On top of all efforts to make improvements on the side of energy generation, saving energy is even more powerful and much cheaper in the beginning. When I was in Florida last month, I got an impression of how unconcerned people are with energy efficiency. While outdoors, people are sweating at 90°F, inside buildings you ought to wear jacket not to catch a cold. That’s noting but stupid. Cooling down a bit less aggressively would first, make it easier for the body to adapt to the temperature differences and second, would save a tremendous amount of energy and money! Besides from their homes, people can reduce their spending and their energy consumption by driving more efficient cars and cut the amount of unnecessary driving. Especially the urban sprawl is a major cause of extra driving every day.
To come back on the topic, CO2 sequestration has numerous disadvantages: CO2 sequestration is not the solution to the problems we are facing. It just draws off the attention from the need to act. It’s the same with offshore drilling. We don’t need politicians telling us we just need to drill a bit more off our costs and everything will be fine. I absolutely agree that (almost) everything is fine that helps us to reduce our dependence on oil from OPEC countries, but I absolutely disagree that offshore drilling is the solution! First, the ultimate goal is to get away from any kind of fossil fuel in order to combat global warming. Second, we will still need oil in the future for chemistry, aviation, etc.. These industries cannot switch to alternatives. Cars can. We have to switch to alternatives wherever it is possible AND economical. As you can read in numerous posts, electric cars are almost ready to replace cars with inefficient combustion engines that pollute the environment.
And again I got a bit sidetracked… Another concern many experts have about carbon storage, is that it can not be considered absolutely safe. A leakage could have deadly consequences for the people living in the surrounding. Moreover, in the course of time, carbon dioxide gas could gradually be released into the atmosphere. Nobody can promise that the storage would be permanent. Furthermore, the CO2 gas needs a few times more space to be stored than the coal that is burned. Therefore, we would soon run out of space if coal sequestration were applied on a large scale. Environmental groups claim that big power companies just want to get the permission to build more coal-fired power plants by featuring a couple of green projects every few years.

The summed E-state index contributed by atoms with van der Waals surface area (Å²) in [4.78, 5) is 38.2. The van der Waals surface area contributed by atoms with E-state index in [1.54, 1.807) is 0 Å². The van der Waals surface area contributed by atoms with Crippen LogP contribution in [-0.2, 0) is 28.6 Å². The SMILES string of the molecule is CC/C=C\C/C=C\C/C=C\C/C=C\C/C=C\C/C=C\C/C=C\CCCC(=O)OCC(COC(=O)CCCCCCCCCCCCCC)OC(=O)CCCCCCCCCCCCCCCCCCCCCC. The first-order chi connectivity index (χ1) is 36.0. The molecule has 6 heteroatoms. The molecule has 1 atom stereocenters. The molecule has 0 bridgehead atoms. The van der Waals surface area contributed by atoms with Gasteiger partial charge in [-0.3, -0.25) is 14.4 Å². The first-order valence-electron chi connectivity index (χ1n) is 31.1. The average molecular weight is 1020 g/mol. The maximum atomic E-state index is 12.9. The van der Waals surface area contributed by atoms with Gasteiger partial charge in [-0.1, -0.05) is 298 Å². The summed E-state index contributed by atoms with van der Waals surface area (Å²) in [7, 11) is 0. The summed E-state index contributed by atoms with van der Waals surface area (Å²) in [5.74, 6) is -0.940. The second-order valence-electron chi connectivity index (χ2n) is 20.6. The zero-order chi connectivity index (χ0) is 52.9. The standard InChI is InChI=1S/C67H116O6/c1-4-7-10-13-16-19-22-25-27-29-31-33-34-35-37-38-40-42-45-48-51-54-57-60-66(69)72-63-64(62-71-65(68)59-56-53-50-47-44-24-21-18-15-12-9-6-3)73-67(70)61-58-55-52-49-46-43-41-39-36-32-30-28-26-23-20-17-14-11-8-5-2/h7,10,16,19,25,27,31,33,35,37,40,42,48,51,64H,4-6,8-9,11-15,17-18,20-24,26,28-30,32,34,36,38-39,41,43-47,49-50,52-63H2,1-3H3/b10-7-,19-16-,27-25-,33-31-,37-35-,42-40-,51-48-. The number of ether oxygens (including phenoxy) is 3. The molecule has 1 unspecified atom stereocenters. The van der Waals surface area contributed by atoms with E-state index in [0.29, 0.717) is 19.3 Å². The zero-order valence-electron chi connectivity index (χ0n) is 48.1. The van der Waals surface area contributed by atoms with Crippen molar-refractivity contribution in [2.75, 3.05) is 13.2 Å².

Read more:Today, for the first time in Europe CO2 gas was injected below the surface at Europe’s first CO2 stoaring test facility in Germany While Germany is taking all its nuclear power plants offline, the EU’s climate policy is aimed at a mix of nuclear and renewable energy sources Coal on the comeback trail? Various forms of CO2 storage – and unforeseeable consequences Mediterranean Union will feature flagship initiatives such as solar energy development in sunny North Africa Wrong-Way Driver Germany http://afp.google.com/article/ALeqM5hfx2TGZ_bPozS5H3l1QCqu8pUjng http://www.foxnews.com/story/0,2933,203293,00.html